Arthur and Nimrod, the go-by names of the young men, helped us get all the luggage across the road to the parking garage and packed into a very small, I mean Jetta sized car. That was a miracle as well. Little did we know that “Arthur,” the young man whose car it was, was 36 years old, a Seminary and Institute Coordinator, a former Bishop (five years – released two years ago) and now high councilman. He had left his home at 2AM, picked up Nimrod, a more recent convert, and had driven and waited for us all that time. He did so as a favor to the man who was supposed to pick us up, brother Khumbulani. Our flight delay interfered with commitments he had so Arthur bailed him out, missed his sleep, family and church to pick us up and take us to a small hotel (Lodge as they call it), where we gratefully rested from our adventurous journey for the rest of the Sabbath day. That service, youngness in age and leadership has already proven to be the rule, not the exception of African members and leaders we have met and worked with in our first week in Africa.
We got a day and a half of quick orientation in Joburg at the CES HQ. Bro. Khumbulani, the former Area Director is now S &I Coordinator supervisor who is assigned to work with us in our primary assignment as S & I coordinators for the mission. That means all of the country of Botswana (size of Texas, population of Utah, plus all of Namibia, (larger than Botswana and half the population). On Tuesday afternoon we loaded up our things in his even smaller car (but had one less passenger) and headed north to cross over into the country of Botswana and into Gaborone (pronounced Hab.or.own.ee). The drive was insightful in both the panorama of the country and the conversation.
The countryside is mostly flat with a few hills that can rise up as much as 1000K (it’s a job getting used to kilometers). We sit at about 6,000’ above sea level so that means we are not all that different from Scofield if we climb up to the top of one of the rocky ridges. That is not recommended because of the snakes and baboons who inhabit those places and are less friendly than the people. The terrain is a very dry Saharan desert with brushy trees and thorns of varied length and lethality (is that a word?) on most every tree, bush, and plant. We’ve discovered that they can go through shoe soles as well…There is packed sandy dirt everywhere with no weeds!) The temperature has varied from about (still having to get used to Celsius rather than Fahrenheit) 70-100 F. It has been overcast (high haze) and a few raindrops, but mostly dry, hot and everyone is hoping that the rainy season will come – it didn’t last year and the drought is a serious problem here.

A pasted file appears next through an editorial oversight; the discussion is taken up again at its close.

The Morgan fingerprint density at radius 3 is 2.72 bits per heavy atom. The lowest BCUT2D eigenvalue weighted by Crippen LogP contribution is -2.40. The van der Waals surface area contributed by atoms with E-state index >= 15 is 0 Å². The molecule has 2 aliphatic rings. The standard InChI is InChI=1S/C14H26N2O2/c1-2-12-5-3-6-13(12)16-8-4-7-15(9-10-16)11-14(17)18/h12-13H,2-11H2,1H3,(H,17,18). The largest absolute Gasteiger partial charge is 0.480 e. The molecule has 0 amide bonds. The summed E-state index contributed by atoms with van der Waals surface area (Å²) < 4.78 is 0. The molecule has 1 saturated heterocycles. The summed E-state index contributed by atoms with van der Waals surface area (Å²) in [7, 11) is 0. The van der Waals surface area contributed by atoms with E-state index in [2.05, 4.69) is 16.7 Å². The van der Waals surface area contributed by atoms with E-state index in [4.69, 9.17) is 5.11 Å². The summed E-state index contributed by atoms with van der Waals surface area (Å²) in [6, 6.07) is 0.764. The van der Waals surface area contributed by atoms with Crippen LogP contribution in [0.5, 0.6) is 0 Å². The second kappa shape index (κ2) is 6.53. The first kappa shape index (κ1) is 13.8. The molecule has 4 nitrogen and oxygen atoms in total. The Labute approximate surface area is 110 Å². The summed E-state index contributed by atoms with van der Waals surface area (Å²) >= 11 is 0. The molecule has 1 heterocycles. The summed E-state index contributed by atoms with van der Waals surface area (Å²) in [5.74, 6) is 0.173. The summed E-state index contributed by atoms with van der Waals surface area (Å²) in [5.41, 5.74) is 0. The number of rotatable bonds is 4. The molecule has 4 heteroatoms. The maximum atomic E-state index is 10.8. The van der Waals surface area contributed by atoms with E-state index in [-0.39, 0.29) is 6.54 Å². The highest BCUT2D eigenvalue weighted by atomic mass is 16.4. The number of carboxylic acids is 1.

We got into Gaborone about dark. We went to the mission office and were treated with a bowl of beans and some warm homemade bread. It was perfect. We met the Gublers who are the mission office couple and President Wilson. After a quick bite we went with them to our flat. It was just as we expected from having viewed the pictures on the Rand’s blog (the couple we are replacing) and the view from Google Earth. There is a fob-activated sliding gate at the entry. A small carport 8 X 12 connects to the front of the house. The house is about 20’ wide by about 40’ long and made of cement flooring covered with linoleum squares, with painted cement brick siding and a tin roof. It has a sort of “shed” that is attached to the rear. They call it a maid’s quarters, but is unfit for anyone to be in it – but they say many come by and ask.
The yard is about ¼ acre with a brick drive and 6-foot high cement block with cement and painted plaster and an 18” electric wire system on top. It is very private for homes (flats) here. It has a variety of small fruit trees, orange, mango, peach, pomegranate – not now in season. There is a patch of grass, of-a-sorts, along one side, 15x40 feet to the west of the house. The grass was pretty much dead due to the drought. The rest of the non-bricked drive and side yard is dirt. It is amazing that there are NO weeds. Not a single blade of grass or other green on the dirt. That too I believe is partially the drought, but there has to be more to it than just that. [Thank you Rands for your diligence in freeing the grass and dirt of all the weeds before we came here! That was a labor of love, sweat and tears! :)]
There is a small area where the Rand’s had planted a garden. It is about 12 x 25 feet maybe 5 x 15 meters. So… of course, with not having been able to have a garden the last ten years except vicariously through Paul, I got a pick, shovel and rake out of the little shed and with a little sweat, we prepared to plant. [as of this writing, Oct 2, there are some tiny leaves popping through the sandy dirt clods, twigs and daily accumulating leaves from all the flowering trees….I do believe, I do believe! :)]